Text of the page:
The view from my cabin, as we were passing (what I think was) Catalina Island:

This 20-something kid and I were both going to do the 80s Music Trivia contest alone, so we joined forces.  Most teams had a lot more than 2 people; still, he and I managed to score every single point and win!  Since the kid earned all our "bonus points", usually by dancing to the songs after each answer was read off, I let him keep the "ship on a stick" trophy--but I got this picture and bragging rights!

Docked in Puerto Vallarta:

View south from a pier in Puerto Vallarta, 3+ miles from the ship:

View north from the same pier:

Eli, one of our shore excursion guides, explaining the ~2700 year old petroglyphs:

At the Vallarta Botanical Garden:

The marina in Cabo San Lucas:

The Arch, probably the most photographed hole-in-a-rock in the world:

More of the Marina area in Cabo:

Communism/Socialism and Academia

I saw the following two articles juxtaposed at Instapundit with no explicit relationship drawn between them:
Professor rejects Marxism after traveling the globe: ‘Socialism doesn’t work’
University of Massachusetts Dartmouth Professor Jack Stauder says his political and ideological conversion away from socialism and Marxism occurred when he actually witnessed these systems in action.

After traveling to more than 110 countries to pursue various forms of research, notably cultural anthropology, Stauder described his conversion from Marxism as a process of disillusionment.
“I gradually became disenchanted with Marxism by visiting many of the countries that had tried to shape their societies to conform to its doctrines. I was disillusioned by the realities I saw in … socialist countries – the USSR, Eastern Europe, China, Cuba, etc,” Stauder told The College Fix via email.

“I came to recognize that socialism doesn’t work, and that its ‘revolutionary’ imposition inevitably leads to cruelty, injustice and the loss of freedom,” the professor continued.

“I could see the same pattern in the many failed left-wing revolutions of Latin America and elsewhere. By combining actual travel with the historical study of socialism and revolution, I succeeded in disabusing myself of the utopian notions that fatally attract people to leftist ideas.”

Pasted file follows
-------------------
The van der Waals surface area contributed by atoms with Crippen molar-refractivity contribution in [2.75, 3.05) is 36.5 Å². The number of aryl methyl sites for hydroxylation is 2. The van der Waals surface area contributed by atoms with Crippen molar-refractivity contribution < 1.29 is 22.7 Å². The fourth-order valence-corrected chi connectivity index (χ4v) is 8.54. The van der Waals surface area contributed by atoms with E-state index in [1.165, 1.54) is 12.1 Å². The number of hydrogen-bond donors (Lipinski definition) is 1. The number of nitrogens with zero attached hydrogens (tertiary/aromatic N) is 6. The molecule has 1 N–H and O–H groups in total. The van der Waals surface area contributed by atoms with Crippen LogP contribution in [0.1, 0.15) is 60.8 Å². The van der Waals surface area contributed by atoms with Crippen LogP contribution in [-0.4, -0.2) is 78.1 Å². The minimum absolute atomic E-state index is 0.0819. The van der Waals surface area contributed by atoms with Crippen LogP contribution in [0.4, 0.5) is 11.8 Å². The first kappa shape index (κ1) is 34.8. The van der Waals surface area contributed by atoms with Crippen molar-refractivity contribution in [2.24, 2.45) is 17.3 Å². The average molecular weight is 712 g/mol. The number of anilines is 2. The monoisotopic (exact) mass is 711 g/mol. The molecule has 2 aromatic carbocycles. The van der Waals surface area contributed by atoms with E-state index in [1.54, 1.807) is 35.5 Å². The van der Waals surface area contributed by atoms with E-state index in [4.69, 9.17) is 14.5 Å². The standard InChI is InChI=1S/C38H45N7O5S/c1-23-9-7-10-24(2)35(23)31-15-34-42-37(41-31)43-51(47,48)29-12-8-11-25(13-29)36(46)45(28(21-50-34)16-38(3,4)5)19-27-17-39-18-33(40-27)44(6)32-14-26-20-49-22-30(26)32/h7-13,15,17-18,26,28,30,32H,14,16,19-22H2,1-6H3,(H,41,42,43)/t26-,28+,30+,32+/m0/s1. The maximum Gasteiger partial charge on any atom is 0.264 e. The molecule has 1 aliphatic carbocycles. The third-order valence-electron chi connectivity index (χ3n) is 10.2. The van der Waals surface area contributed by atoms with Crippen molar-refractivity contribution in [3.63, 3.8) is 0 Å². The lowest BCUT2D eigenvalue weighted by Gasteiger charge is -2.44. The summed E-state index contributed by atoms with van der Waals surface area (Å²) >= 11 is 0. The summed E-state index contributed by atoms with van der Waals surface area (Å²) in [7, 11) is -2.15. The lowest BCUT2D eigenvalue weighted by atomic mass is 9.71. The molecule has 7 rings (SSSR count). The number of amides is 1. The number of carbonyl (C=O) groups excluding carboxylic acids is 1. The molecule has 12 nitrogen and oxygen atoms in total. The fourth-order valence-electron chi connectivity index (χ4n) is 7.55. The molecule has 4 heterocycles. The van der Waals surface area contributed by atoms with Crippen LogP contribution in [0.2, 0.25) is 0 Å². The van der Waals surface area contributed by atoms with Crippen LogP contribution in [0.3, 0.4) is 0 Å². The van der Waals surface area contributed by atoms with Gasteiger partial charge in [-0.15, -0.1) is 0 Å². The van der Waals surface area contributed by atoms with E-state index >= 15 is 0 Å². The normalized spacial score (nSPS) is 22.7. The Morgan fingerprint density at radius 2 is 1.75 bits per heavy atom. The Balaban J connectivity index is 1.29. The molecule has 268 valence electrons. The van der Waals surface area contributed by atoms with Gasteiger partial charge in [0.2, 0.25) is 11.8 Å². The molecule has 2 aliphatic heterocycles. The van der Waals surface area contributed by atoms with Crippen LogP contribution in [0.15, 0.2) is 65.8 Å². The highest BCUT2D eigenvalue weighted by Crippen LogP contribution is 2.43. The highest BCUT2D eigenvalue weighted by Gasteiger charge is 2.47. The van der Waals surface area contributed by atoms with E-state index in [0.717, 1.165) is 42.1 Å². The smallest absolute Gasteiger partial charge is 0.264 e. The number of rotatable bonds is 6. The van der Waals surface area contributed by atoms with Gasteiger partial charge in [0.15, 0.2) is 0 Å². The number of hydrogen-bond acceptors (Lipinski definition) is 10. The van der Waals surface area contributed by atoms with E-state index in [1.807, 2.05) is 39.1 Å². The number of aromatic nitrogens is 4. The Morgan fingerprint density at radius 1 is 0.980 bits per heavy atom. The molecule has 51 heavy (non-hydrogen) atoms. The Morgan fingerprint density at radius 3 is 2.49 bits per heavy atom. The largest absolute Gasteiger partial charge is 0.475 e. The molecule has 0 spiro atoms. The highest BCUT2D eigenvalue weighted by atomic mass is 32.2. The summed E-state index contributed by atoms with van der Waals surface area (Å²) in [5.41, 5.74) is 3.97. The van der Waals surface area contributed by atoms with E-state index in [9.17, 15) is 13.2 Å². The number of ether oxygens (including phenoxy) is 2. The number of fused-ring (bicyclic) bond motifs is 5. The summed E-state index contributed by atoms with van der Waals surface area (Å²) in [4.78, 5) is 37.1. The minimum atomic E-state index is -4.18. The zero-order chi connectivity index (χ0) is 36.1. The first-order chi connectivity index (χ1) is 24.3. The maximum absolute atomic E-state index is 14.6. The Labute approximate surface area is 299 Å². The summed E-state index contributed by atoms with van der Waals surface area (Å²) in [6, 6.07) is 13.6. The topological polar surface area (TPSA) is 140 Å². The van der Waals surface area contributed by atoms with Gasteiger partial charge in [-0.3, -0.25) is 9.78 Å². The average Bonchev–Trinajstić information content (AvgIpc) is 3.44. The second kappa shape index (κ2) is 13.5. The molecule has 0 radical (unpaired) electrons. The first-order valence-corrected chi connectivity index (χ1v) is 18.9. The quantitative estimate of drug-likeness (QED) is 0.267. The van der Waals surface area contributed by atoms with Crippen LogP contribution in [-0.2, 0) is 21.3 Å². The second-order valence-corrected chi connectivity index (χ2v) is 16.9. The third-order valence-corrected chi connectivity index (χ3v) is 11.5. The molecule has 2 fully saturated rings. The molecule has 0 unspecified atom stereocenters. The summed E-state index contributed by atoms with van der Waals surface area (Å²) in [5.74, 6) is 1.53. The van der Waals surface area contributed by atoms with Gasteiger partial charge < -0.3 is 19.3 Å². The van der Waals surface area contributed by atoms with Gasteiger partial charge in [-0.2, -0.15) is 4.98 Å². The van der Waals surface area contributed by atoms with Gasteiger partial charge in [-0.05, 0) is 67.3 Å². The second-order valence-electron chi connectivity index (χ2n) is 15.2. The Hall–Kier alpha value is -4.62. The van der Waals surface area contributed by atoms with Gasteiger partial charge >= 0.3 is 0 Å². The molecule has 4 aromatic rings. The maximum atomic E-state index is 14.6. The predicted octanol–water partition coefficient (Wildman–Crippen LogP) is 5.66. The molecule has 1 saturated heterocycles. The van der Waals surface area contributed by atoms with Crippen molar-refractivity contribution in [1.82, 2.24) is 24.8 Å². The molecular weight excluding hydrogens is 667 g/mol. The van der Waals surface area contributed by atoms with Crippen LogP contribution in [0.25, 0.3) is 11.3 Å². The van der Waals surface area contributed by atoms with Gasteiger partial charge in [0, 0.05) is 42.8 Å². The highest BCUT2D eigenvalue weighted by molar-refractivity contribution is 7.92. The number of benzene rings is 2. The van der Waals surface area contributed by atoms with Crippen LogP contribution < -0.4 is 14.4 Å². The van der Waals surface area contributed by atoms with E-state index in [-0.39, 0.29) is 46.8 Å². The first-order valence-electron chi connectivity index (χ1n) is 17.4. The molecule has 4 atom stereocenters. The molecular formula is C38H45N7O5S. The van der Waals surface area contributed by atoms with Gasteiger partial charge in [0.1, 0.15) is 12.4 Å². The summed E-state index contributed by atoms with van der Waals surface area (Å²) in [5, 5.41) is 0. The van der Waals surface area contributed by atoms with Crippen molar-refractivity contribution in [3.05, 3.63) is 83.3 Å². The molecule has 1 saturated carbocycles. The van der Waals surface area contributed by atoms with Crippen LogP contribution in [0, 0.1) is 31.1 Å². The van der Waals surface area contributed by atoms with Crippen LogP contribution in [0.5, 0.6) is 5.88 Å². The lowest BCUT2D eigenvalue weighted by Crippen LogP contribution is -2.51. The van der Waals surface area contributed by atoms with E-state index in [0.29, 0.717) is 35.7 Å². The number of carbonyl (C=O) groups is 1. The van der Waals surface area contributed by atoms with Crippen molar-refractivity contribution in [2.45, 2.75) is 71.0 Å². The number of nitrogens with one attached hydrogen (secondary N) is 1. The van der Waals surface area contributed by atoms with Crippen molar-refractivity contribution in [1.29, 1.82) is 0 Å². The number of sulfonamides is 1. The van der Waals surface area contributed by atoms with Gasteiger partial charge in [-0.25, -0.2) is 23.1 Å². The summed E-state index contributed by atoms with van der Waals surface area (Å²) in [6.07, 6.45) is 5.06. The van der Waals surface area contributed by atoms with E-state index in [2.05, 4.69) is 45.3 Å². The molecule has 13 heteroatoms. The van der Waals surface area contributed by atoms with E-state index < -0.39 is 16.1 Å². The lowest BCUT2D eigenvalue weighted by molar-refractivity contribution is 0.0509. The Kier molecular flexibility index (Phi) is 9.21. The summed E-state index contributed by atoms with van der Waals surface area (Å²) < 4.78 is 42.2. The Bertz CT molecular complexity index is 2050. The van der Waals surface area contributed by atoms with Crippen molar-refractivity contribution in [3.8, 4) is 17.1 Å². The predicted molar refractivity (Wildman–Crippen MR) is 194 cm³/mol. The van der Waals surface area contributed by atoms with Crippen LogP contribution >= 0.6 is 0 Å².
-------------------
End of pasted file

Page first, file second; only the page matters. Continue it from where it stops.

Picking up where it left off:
I commend his intellectual honesty.

Professor raised under communism explains academics’ love of socialism – and why they’re wrong
He hasn’t looked back. Discovering academic and personal freedom unlike anything he could have in post-Communist Romania, Curta permanently relocated to America.

“There’s a certain atmosphere in which scholarly thinking can grow in the United States that it cannot grow in any European country,” Curta said. “I left after communism collapsed, but it was a regime that left a deep, deep imprint on people’s minds. Even though there was no official communism in the government, a lot of people continued to think in communist ways, specifically in the academic world"...

I think that there’s an idealism that most people in academia, specifically in the humanities, share. We live in an era of ideological morass, especially with the collapse of communism that has left no room for those idealists in the academic world. No matter how you can prove that system doesn’t work, with an inclination to go that way perhaps because most people associate socialism with social justice, while the former is an ideology with concrete ideas and concrete historical experiences, while social justice is a very vague abstract notion.

You have to understand, the difference between ideas and facts is what is of major concern here. As my father used to say, it is so much easier to be a Marxist when you sip your coffee in Rive Gauche, left-bank Paris, than when living in an apartment under Ceaușescu, especially in the 1980s.
No ordinary citizen who lived under communism wants to see it returned.  There might be a reason for that.  Heck, I doubt there are many Venezuelans happy with their extreme socialism right now.  The Cubans, stuck on that island as they are, aren't too thrilled with their government, either.

Saturday, June 25, 2016

Quote of the Day

"We must respect the other fellow's religion, but only in the same sense and to the extent that we respect the theory that his wife is beautiful and his children smart."
--Henry L. Mencken

Friday, June 24, 2016

Quote of the Day

“The fastest way to achieve peace is to surrender.”

Thursday, June 23, 2016

Quote of the Day

“Good intentions will always be pleaded for every assumption of authority. It is hardly too strong to say that the Constitution was made to guard the people against the dangers of good intentions. There are men in all ages who mean to govern well, but they mean to govern. They promise to be good masters, but they mean to be masters.”
--Daniel Webster

Wednesday, June 22, 2016

Quote of the Day

“The urge to save humanity is almost always a false-front for the urge to rule it.”
--H. L. Mencken

Tuesday, June 21, 2016

Quote of the Day

“It will be found an unjust and unwise jealousy to deprive a man of his natural liberty upon the supposition he may abuse it.”
--George Washington